GRANGEVILLE — Shepherding emergency services in a coordinated effort would likely save hospitals money and make better use of limited resources, two hospital officials said Tuesday.
Abner King, chief executive officer of Syringa General Hospital in Grangeville, and Lenne Bonner, CEO of St. Mary’s Hospital in Cottonwood, told the Idaho County commissioners they had talked about joining ambulance and emergency medical technician services even before a bill was proposed in the Idaho Legislature to create local ambulance districts.
Idaho County Commission Chairman Skip Brandt recently proposed legislation that would allow people being served by ambulance and emergency medical services in rural areas to form independent taxing districts. The legislation would call for all residents within the district to financially support the services and make decisions about how the districts are governed.
Rep. Priscilla Giddings, R-White Bird, drew up the first draft of the proposal, but the legislation was introduced in the Senate and is being sponsored by Sen. Carl Crabtree, R-Grangeville.
Brandt said Tuesday the proposal has passed the Senate and is now on to further consideration in the Legislature.
King and Bonner said some of their reasons for looking at combining emergency services have to do with billing problems and Medicare rules.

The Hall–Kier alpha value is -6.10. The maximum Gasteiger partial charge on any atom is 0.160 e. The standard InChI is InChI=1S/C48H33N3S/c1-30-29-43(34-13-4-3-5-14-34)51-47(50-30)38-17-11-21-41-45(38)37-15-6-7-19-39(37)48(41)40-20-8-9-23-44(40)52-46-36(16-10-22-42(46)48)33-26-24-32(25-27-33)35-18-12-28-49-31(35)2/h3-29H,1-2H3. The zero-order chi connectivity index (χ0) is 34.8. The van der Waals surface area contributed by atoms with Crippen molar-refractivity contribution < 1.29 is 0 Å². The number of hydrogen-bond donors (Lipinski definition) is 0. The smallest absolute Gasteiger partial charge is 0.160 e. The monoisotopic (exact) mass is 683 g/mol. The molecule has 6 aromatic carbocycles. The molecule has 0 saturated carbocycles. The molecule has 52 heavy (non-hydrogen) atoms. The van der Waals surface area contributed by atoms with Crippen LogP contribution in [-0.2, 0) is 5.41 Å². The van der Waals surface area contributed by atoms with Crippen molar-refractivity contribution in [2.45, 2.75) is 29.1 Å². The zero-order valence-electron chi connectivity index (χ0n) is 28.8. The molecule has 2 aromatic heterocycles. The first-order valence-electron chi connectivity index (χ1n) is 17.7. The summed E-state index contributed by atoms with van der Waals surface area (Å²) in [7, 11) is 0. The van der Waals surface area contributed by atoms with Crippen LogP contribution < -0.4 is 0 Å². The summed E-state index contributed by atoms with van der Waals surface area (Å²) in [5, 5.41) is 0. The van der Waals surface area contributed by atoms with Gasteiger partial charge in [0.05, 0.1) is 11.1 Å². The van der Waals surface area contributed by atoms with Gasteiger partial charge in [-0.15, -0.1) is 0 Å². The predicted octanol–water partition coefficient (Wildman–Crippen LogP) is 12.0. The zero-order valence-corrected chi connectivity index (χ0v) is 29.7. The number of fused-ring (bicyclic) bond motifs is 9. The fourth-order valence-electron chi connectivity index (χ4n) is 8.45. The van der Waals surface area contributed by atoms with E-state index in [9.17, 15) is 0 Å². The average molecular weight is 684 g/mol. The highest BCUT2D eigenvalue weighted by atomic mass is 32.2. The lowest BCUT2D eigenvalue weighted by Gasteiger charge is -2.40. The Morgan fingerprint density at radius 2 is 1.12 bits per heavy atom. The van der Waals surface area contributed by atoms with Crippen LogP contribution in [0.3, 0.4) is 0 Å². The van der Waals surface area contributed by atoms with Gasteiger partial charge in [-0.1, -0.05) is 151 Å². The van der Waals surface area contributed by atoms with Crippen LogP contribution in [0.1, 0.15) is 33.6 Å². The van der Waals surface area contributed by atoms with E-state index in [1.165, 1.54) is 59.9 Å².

Bonner said her hospital loses money every year providing assistance to Syringa because the hospitals are less than 35 miles apart and Medicare won’t pay for two services within the same zone.
In addition, both hospitals deal with a growing shortage of volunteers to staff their ambulances. Bonner and King said a combined ambulance district might make more volunteers available.
Brandt said one of the benefits of designated ambulance districts is that they would be governed by people “passionate” about rural emergency care, rather than a board of county commissioners who might not have first-hand knowledge of what the service needs are.
An ambulance district could encompass more than one county, taking the administrative responsibilities out of the hands of county commissioners or city councils.
Commissioner Mark Frei expressed some reservations that combining smaller emergency services into a larger district might result in a loss of attention to detail.
Bonner said even if hospitals were not directly governing ambulance services, they would still provide the same care to patients while working to keep the hospitals profitable.
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